This panel was executed over a pre-prepared lightly sculpted pastiglia. On the pastiglia level I tried to create the effect of folds of clothing: the bends of my linen jacket and the flowing shirt of the lady standing behind me to the right. Unfortunately, due to my method of creating the pastiglia, a number of pinholes appeared in the gesso of the linen jacket. The oil was able to hide some, but otherwise it’s not an ideal situation, but also like acne, you learn to live with the scars. The light jacquard pattern of the lady’s blue blouse was a nice surprise for me as I began to work on the enlarged image. Fun to render! Full description of the whole project here.
I completed this mixed technique panel this morning in about an hour and one half. It forms part of the larger mixed media project described here.
I think it’s one of the most beautiful ones yet. There’s a lovely range of values with a simplified yet harmonious contrast of hues (the warm yellow-orange fields tend to push the warm gray shadows towards their complement). The architectural details provide a graphical contrast of curves, lines and larger open fields. Since it is (or will be) a panel that fits into the far background of the greater composition, I tried to be careful to not make the shadowed elements too dark. (Of course, when the final painting is assembled some adjustments can be made, if necessary)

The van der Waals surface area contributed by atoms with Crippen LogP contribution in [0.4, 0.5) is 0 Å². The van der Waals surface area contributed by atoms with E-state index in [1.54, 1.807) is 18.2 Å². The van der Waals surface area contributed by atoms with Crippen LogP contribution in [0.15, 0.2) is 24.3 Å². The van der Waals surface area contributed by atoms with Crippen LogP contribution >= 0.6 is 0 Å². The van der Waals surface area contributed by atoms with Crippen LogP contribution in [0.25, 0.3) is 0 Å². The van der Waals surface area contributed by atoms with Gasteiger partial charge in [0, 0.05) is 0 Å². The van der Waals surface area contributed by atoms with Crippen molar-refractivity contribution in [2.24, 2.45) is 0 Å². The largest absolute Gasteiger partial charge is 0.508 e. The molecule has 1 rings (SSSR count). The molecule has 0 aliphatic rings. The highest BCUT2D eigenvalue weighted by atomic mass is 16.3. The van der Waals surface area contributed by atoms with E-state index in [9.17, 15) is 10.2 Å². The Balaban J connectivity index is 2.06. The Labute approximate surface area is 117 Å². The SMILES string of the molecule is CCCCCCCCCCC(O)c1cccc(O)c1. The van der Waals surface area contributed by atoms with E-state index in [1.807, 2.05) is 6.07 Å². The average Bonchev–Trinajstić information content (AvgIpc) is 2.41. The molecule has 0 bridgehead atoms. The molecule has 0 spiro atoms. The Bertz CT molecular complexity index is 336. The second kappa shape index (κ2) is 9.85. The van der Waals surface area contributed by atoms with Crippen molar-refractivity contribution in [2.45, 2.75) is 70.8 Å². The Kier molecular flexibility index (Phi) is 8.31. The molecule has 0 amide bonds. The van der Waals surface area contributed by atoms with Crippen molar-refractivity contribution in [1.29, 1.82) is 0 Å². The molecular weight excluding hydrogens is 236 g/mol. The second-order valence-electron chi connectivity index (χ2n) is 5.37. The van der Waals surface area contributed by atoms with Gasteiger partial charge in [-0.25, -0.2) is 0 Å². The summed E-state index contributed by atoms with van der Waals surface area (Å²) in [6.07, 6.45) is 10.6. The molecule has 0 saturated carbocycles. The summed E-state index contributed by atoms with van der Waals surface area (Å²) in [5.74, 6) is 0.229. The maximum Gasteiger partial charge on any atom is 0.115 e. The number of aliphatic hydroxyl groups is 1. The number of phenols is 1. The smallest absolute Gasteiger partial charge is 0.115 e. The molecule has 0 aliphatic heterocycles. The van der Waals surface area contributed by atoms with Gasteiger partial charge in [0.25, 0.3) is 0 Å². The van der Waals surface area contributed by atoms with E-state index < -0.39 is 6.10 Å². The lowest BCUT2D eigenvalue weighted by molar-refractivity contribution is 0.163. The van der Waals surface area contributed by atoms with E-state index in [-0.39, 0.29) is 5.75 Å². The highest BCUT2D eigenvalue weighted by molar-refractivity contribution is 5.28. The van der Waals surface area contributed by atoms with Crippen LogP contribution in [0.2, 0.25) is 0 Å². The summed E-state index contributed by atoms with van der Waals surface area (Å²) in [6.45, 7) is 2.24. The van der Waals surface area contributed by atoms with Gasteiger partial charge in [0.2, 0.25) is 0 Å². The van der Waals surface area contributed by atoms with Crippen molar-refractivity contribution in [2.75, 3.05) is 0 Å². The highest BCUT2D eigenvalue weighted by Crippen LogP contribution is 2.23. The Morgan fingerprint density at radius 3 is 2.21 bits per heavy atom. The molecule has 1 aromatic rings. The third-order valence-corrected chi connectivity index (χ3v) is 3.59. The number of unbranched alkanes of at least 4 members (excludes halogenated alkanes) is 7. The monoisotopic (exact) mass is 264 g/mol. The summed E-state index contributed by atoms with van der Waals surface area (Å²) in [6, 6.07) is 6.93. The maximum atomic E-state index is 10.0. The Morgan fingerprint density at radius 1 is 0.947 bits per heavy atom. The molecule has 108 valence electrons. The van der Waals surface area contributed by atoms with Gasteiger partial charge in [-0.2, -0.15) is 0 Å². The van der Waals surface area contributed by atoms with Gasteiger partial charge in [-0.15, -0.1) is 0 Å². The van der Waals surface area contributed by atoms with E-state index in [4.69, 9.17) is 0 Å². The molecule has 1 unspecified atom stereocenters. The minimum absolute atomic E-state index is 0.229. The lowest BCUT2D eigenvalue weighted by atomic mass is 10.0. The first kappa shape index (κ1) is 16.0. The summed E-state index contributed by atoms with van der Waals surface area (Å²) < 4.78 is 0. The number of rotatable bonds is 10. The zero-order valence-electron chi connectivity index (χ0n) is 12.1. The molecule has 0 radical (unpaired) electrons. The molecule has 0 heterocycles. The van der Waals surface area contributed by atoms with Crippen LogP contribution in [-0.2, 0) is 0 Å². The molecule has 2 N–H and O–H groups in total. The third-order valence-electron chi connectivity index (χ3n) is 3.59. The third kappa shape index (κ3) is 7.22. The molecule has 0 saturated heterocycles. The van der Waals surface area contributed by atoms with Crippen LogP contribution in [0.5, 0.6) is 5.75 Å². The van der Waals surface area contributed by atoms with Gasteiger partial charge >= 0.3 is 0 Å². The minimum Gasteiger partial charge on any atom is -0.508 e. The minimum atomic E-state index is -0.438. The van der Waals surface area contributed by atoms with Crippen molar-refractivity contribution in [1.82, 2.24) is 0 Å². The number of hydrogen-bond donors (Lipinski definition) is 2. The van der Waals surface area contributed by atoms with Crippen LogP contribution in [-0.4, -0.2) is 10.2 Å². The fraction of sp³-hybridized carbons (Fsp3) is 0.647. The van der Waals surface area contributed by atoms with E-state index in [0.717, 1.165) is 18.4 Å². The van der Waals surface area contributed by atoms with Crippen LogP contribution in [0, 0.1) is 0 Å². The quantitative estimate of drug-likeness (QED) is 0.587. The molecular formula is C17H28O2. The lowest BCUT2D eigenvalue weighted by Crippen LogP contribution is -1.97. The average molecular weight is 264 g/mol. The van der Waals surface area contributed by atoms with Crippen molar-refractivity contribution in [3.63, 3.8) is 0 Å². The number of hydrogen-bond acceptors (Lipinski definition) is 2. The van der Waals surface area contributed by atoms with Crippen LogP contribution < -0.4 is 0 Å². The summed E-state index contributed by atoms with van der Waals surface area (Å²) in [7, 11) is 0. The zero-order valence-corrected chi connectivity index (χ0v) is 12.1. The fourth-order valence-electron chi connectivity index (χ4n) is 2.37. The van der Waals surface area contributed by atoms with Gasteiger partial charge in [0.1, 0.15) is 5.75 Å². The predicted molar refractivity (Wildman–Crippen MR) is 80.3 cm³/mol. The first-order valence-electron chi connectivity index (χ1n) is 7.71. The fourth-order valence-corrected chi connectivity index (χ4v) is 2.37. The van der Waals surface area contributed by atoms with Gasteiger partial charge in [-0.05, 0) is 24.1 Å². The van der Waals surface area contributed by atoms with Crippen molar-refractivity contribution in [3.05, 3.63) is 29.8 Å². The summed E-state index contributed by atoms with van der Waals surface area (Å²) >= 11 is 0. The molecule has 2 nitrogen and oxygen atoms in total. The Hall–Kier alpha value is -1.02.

Fifth in the mixed technique series of the larger mixed media project. An abstract wall composition with a fan shaped shadow on the right side. I prepared this with pastiglia, so I sculpted it with a painting knife as I imagined a plaster wall might feel. The shadow was not sculpted to look or feel differently because after all its just a shadow.
On the right the egg tempera underpainting. On the left the final after one working session in oil.
Fourth in the mixed technique series of the larger mixed media project. (You can read more about the mixed technique but clicking the category link on the right.) It’s consistently amazing to me how quickly these images come together – but only because I have spent months preparing the earlier layers. So this is a sustained argument for the power, saturation and luminosity attainable through an indirect technique.
This particular panel was fun because it was lightly sculpted using pastiglia and because compositionally it contained the top edge of one of my shoes. That created not only a different texture but a stronger warmer hue as well as a set of stronger values. Here on the right is an image of the egg tempera underpainting and the left the final achieved through one layer of oil.